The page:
In 2016 Jim Brush was appointed CEO of Summit State Bank (NASDAQ:SSBI). This analysis aims first to contrast CEO compensation with other companies that have similar market capitalization. Then we’ll look at a snap shot of the business growth. And finally – as a second measure of performance – we will look at the returns shareholders have received over the last few years. The aim of all this is to consider the appropriateness of CEO pay levels.
How Does Jim Brush’s Compensation Compare With Similar Sized Companies?
Our data indicates that Summit State Bank is worth US$74m, and total annual CEO compensation is US$176k. (This number is for the twelve months until December 2017). While this analysis focuses on total compensation, it’s worth noting the salary is lower, valued at US$115k. We took a group of companies with market capitalizations below US$200m, and calculated the median CEO compensation to be US$414k.
Most shareholders would consider it a positive that Jim Brush takes less compensation than the CEOs of most similar size companies, leaving more for shareholders. Though positive, it’s important we delve into the performance of the actual business.
You can see a visual representation of the CEO compensation at Summit State Bank, below.
Is Summit State Bank Growing?
Over the last three years Summit State Bank has shrunk its earnings per share by an average of 5.6% per year (measured with a line of best fit). In the last year, its revenue is up 18%.
Few shareholders would be pleased to read that earnings per share are lower over three years. There’s no doubt that the silver lining is that revenue is up. But it isn’t sufficiently fast growth to overlook the fact that earnings per share has gone backwards over three years. So given this relatively weak performance, shareholders would probably not want to see high compensation for the CEO. We don’t have analyst forecasts, but you could get a better understanding of its growth by checking out this more detailed historical graph of earnings, revenue and cash flow.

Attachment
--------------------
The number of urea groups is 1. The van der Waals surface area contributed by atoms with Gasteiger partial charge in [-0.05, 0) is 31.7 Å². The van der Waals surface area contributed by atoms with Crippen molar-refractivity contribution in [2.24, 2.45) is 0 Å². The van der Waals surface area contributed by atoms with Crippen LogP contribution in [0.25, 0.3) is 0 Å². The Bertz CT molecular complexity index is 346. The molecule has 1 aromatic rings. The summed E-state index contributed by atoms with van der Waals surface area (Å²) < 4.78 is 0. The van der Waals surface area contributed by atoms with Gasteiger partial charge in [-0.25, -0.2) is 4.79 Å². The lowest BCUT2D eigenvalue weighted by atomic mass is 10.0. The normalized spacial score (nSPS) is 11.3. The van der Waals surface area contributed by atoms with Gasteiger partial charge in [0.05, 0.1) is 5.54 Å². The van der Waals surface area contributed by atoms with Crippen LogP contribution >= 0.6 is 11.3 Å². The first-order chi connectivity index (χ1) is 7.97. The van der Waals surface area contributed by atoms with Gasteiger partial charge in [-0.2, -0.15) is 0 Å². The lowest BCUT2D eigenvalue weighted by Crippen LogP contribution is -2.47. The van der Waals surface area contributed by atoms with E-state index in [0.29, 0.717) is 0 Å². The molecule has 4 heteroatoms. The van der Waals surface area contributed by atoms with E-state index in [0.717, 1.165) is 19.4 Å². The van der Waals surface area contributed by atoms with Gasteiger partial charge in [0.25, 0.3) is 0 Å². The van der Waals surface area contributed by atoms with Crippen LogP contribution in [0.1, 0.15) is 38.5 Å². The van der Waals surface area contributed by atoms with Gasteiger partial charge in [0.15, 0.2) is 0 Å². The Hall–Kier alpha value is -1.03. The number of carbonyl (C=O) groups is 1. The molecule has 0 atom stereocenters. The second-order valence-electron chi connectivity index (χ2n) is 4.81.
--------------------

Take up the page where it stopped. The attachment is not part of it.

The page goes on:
Has Summit State Bank Been A Good Investment?
Summit State Bank has served shareholders reasonably well, with a total return of 31% over three years. But they probably wouldn’t be so happy as to think the CEO should be paid more than is normal, for companies around this size.
It looks like Summit State Bank pays its CEO less than similar sized companies.
Shareholders should note that compensation for Jim Brush is under the median of a group of similar sized companies. But the company lacks earnings per share growth, and returns to shareholders are less than stellar. We would like to see EPS growth from the business, although we wouldn’t say the CEO pay is high. CEO compensation is one thing, but it is also interesting to check if the CEO is buying or selling Summit State Bank (free visualization of insider trades).
If you want to buy a stock that is better than Summit State Bank, this free list of high return, low debt companies is a great place to look.
We aim to bring you long-term focused research analysis driven by fundamental data. Note that our analysis may not factor in the latest price-sensitive company announcements or qualitative material.
If you spot an error that warrants correction, please contact the editor at firstname.lastname@example.org. This article by Simply Wall St is general in nature. It does not constitute a recommendation to buy or sell any stock, and does not take account of your objectives, or your financial situation. Simply Wall St has no position in the stocks mentioned. Thank you for reading.